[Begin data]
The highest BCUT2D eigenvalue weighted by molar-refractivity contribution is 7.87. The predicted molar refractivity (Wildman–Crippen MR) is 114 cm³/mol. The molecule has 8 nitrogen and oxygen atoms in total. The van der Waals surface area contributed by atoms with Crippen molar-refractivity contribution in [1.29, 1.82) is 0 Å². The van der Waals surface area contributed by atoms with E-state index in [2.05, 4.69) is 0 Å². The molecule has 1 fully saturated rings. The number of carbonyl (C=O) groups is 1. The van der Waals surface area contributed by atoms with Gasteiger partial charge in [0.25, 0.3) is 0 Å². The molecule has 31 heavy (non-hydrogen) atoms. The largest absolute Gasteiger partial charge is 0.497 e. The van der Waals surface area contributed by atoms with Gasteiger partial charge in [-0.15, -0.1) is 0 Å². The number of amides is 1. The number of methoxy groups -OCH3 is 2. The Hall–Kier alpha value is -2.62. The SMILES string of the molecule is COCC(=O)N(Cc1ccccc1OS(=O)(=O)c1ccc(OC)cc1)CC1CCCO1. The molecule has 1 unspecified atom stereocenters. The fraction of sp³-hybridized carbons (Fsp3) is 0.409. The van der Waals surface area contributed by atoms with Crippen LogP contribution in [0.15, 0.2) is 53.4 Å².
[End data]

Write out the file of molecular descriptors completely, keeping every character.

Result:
The highest BCUT2D eigenvalue weighted by molar-refractivity contribution is 7.87. The predicted molar refractivity (Wildman–Crippen MR) is 114 cm³/mol. The molecule has 8 nitrogen and oxygen atoms in total. The van der Waals surface area contributed by atoms with Crippen molar-refractivity contribution in [1.29, 1.82) is 0 Å². The van der Waals surface area contributed by atoms with E-state index in [2.05, 4.69) is 0 Å². The molecule has 1 fully saturated rings. The number of carbonyl (C=O) groups is 1. The van der Waals surface area contributed by atoms with Gasteiger partial charge in [0.25, 0.3) is 0 Å². The molecule has 31 heavy (non-hydrogen) atoms. The largest absolute Gasteiger partial charge is 0.497 e. The van der Waals surface area contributed by atoms with Gasteiger partial charge in [-0.15, -0.1) is 0 Å². The number of amides is 1. The number of methoxy groups -OCH3 is 2. The Hall–Kier alpha value is -2.62. The SMILES string of the molecule is COCC(=O)N(Cc1ccccc1OS(=O)(=O)c1ccc(OC)cc1)CC1CCCO1. The molecule has 1 unspecified atom stereocenters. The fraction of sp³-hybridized carbons (Fsp3) is 0.409. The van der Waals surface area contributed by atoms with Crippen LogP contribution in [0.15, 0.2) is 53.4 Å².